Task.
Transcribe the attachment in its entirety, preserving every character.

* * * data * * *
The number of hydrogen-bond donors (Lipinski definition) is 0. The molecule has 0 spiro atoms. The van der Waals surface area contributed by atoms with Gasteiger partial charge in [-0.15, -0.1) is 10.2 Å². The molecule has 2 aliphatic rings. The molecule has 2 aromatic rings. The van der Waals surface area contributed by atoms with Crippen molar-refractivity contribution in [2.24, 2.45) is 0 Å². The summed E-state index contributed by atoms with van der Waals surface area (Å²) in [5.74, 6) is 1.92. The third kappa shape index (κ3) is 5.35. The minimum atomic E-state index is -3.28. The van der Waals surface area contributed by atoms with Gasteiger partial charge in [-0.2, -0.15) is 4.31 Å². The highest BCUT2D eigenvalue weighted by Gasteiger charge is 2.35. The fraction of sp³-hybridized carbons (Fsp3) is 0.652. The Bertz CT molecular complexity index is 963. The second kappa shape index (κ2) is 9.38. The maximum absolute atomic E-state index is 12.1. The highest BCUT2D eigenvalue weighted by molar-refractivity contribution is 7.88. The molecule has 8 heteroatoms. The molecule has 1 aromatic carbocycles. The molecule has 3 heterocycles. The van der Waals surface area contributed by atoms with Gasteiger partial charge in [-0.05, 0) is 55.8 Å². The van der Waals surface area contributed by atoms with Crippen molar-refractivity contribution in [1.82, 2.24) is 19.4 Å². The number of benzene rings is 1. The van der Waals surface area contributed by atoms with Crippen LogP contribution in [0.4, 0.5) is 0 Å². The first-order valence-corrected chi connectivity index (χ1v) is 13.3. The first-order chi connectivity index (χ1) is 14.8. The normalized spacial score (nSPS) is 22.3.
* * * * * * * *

The number of hydrogen-bond donors (Lipinski definition) is 0. The molecule has 0 spiro atoms. The van der Waals surface area contributed by atoms with Gasteiger partial charge in [-0.15, -0.1) is 10.2 Å². The molecule has 2 aliphatic rings. The molecule has 2 aromatic rings. The van der Waals surface area contributed by atoms with Crippen molar-refractivity contribution in [2.24, 2.45) is 0 Å². The summed E-state index contributed by atoms with van der Waals surface area (Å²) in [5.74, 6) is 1.92. The third kappa shape index (κ3) is 5.35. The minimum atomic E-state index is -3.28. The van der Waals surface area contributed by atoms with Gasteiger partial charge in [-0.2, -0.15) is 4.31 Å². The highest BCUT2D eigenvalue weighted by Gasteiger charge is 2.35. The fraction of sp³-hybridized carbons (Fsp3) is 0.652. The Bertz CT molecular complexity index is 963. The second kappa shape index (κ2) is 9.38. The maximum absolute atomic E-state index is 12.1. The highest BCUT2D eigenvalue weighted by molar-refractivity contribution is 7.88. The molecule has 8 heteroatoms. The molecule has 1 aromatic carbocycles. The molecule has 3 heterocycles. The van der Waals surface area contributed by atoms with Gasteiger partial charge in [-0.05, 0) is 55.8 Å². The van der Waals surface area contributed by atoms with Crippen molar-refractivity contribution in [1.82, 2.24) is 19.4 Å². The number of benzene rings is 1. The van der Waals surface area contributed by atoms with Crippen LogP contribution in [0.4, 0.5) is 0 Å². The first-order valence-corrected chi connectivity index (χ1v) is 13.3. The first-order chi connectivity index (χ1) is 14.8. The normalized spacial score (nSPS) is 22.3.